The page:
I have always admired people who are good at swimming. I admire how they control themselves in the water as if walking on dry ground. Mostly I admire their confidence in the water. A good swimmer appears totally comfortable in the water, seemingly without even a thought toward the ever-present risk of danger. So, to all the good swimmers out there, I admire you.
The reason I admire good swimmers so much is that unlike them I am not comfortable in the water. Although I took swimming lessons at school, the frequency of these lessons and my lack of extra practice left my skills underdeveloped. Thus, as an adult I am admittedly a very poor swimmer. My performance in the open water starkly contrasts with an experienced swimmer’s. The experienced swimmer appears relaxed, I feel panicked. The experienced swimmer seems confident, I am completely unsure. The experienced swimmer feels safe, whereas I feel the constant looming prospect of a life-threatening emergency. Swimming for the experienced swimmer is enjoyable; for me, it is rather something I try to avoid. As we will see through this reflection, being a Christian can at times resemble a person’s relationship to water depending on their experience and ability in the water.
For those curious about Christianity, for new Christians, or for those who have claimed Christianity for years, there are always times when we need people to help us along the way. As Christians we accept that there is no higher power than God to help us in our need, however, Jesus himself reinforced the concept of fellowship and the strength of his disciples together. Christians need each other, we exist for God as well as for the encouragement and support of other Christians. But when we are in need, whom shall we approach for fellowship? How should we approach them for “good advice?” Perhaps one seeks or receives council in a church, perhaps in a Christian friend or mentor. Regardless of the source of assistance, it is important for a Christian to be wise and thoughtful in this process so as not to be misled. That can be very difficult to do, as anyone who has needed wise counsel but not known where to find it can confirm. It is this helpless feeling that best highlights this idea of swimming without confidence, completely at the mercy of the great body of water. James commented on this state of Christian life when he said:
James 1: 5-6
5 If any of you lacks wisdom, you should ask God, who gives generously to all without finding fault, and it will be given to you. 6 But when you ask, you must believe and not doubt, because the one who doubts is like a wave of the sea, blown and tossed by the wind.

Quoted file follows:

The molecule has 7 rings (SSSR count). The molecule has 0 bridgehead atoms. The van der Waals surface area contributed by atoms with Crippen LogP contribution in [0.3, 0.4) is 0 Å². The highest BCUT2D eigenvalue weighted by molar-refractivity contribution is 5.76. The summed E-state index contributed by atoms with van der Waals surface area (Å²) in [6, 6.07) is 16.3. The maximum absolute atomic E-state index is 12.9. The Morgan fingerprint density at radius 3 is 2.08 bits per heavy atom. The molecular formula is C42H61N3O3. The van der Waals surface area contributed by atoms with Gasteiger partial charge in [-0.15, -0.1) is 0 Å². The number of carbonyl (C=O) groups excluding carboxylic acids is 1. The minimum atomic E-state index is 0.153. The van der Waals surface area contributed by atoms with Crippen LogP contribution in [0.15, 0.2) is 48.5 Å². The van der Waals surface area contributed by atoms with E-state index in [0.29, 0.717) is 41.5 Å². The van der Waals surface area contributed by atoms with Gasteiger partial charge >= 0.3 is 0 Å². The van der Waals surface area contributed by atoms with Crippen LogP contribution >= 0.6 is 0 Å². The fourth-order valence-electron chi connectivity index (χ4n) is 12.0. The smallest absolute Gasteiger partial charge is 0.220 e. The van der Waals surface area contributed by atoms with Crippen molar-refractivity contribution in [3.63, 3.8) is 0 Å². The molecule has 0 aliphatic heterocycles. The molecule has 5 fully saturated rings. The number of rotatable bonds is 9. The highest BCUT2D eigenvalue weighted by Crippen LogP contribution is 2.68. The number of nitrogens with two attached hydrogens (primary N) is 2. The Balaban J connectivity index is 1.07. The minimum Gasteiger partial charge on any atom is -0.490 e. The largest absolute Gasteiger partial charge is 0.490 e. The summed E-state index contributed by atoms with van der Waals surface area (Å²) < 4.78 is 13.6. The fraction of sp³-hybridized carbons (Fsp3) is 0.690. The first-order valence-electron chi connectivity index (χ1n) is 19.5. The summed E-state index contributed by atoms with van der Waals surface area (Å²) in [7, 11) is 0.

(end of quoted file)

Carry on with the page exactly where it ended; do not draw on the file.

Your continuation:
Before I had fully given my life to the Lord or learned anything about him, I heard Christians say certain things that used to make my judgmental eyes roll. One idea that I often heard but never believed was that, “the Bible has the answers to everything.” However, it must be confessed that this snap-judgment of mine was made without any inquiry into the Bible itself. While the Bible does not answer every question literally (for example you will not find how long you need to preheat the oven when cooking a turkey), the Bible reveals the source of every challenge that stands in the way of our progress as human beings and a collective community. But in regards to the issue of spiritual counsel and whom we should seek and avoid for said counsel, the Bible actually answers this question rather specifically.
While Jesus did himself address the problem of false teachers or advisers, let’s look at what the apostle Peter had to say about it:
2 Peter 2: 1, 3, 12-14, 17-19
1But there were also false prophets among the people, just as there will be false teachers among you. They will secretly introduce destructive heresies, even denying the sovereign Lord who bought them —bringing swift destruction on themselves…
3 In their greed these teachers will exploit you with fabricated stories…
12 But these people blaspheme in matters they do not understand. 13 They will be paid back with harm for the harm they have done. Their idea of pleasure is to carouse in broad daylight. They are blots and blemishes, reveling in their pleasures while they feast with you. 14 With eyes full of adultery, they never stop sinning; they seduce the unstable; they are experts in greed —an accursed brood!
17 These people are springs without water and mists driven by a storm. Blackest darkness is reserved for them. 18 For they mouth empty, boastful words and, by appealing to the lustful desires of the flesh, they entice people who are just escaping from those who live in error. 19 They promise them freedom, while they themselves are slaves of depravity—for “people are slaves to whatever has mastered them.”
For the next few weeks, our Thursday reflections will lead us in examining these hallmarks of the false teacher. These passages in Peter’s epistles teach us of certain qualities that false teachers or dangerous spiritual leaders possess. A dangerous spiritual leader can be identified mainly by looking at the relationship of their teaching to Jesus. We can deduce that a spiritual leader is dangerous by examining their:
Motivation and Jesus
Power and Jesus
Purpose and Jesus
We hope that as this series helps illuminate the dangers of false teachers, it also reminds us of our need for true spiritual leadership, and the certainty of finding it in Jesus Christ.